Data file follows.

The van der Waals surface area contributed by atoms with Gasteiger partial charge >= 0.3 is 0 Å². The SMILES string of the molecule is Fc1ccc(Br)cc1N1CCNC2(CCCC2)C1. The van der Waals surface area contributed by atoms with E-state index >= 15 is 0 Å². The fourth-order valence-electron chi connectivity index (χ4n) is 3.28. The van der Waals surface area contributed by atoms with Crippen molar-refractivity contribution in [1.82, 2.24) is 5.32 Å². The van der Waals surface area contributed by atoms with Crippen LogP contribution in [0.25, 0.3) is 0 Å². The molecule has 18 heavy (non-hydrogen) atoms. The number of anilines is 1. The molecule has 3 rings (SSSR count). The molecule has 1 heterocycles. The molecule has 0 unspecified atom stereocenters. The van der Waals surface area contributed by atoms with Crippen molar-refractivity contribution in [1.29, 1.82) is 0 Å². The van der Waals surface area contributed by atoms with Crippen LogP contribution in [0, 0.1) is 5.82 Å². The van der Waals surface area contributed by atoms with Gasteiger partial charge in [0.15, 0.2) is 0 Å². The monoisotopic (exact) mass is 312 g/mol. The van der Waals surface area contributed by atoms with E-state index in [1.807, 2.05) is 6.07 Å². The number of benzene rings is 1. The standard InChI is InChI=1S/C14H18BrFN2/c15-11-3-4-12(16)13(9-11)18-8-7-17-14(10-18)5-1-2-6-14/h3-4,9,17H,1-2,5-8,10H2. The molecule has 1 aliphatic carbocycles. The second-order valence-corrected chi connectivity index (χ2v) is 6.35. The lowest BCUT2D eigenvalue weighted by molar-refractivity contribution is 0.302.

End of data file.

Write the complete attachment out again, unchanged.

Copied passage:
The van der Waals surface area contributed by atoms with Gasteiger partial charge >= 0.3 is 0 Å². The SMILES string of the molecule is Fc1ccc(Br)cc1N1CCNC2(CCCC2)C1. The van der Waals surface area contributed by atoms with E-state index >= 15 is 0 Å². The fourth-order valence-electron chi connectivity index (χ4n) is 3.28. The van der Waals surface area contributed by atoms with Crippen molar-refractivity contribution in [1.82, 2.24) is 5.32 Å². The van der Waals surface area contributed by atoms with Crippen LogP contribution in [0.25, 0.3) is 0 Å². The molecule has 18 heavy (non-hydrogen) atoms. The number of anilines is 1. The molecule has 3 rings (SSSR count). The molecule has 1 heterocycles. The molecule has 0 unspecified atom stereocenters. The van der Waals surface area contributed by atoms with Crippen molar-refractivity contribution in [1.29, 1.82) is 0 Å². The van der Waals surface area contributed by atoms with Crippen LogP contribution in [0, 0.1) is 5.82 Å². The van der Waals surface area contributed by atoms with Gasteiger partial charge in [0.15, 0.2) is 0 Å². The monoisotopic (exact) mass is 312 g/mol. The van der Waals surface area contributed by atoms with E-state index in [1.807, 2.05) is 6.07 Å². The number of benzene rings is 1. The standard InChI is InChI=1S/C14H18BrFN2/c15-11-3-4-12(16)13(9-11)18-8-7-17-14(10-18)5-1-2-6-14/h3-4,9,17H,1-2,5-8,10H2. The molecule has 1 aliphatic carbocycles. The second-order valence-corrected chi connectivity index (χ2v) is 6.35. The lowest BCUT2D eigenvalue weighted by molar-refractivity contribution is 0.302.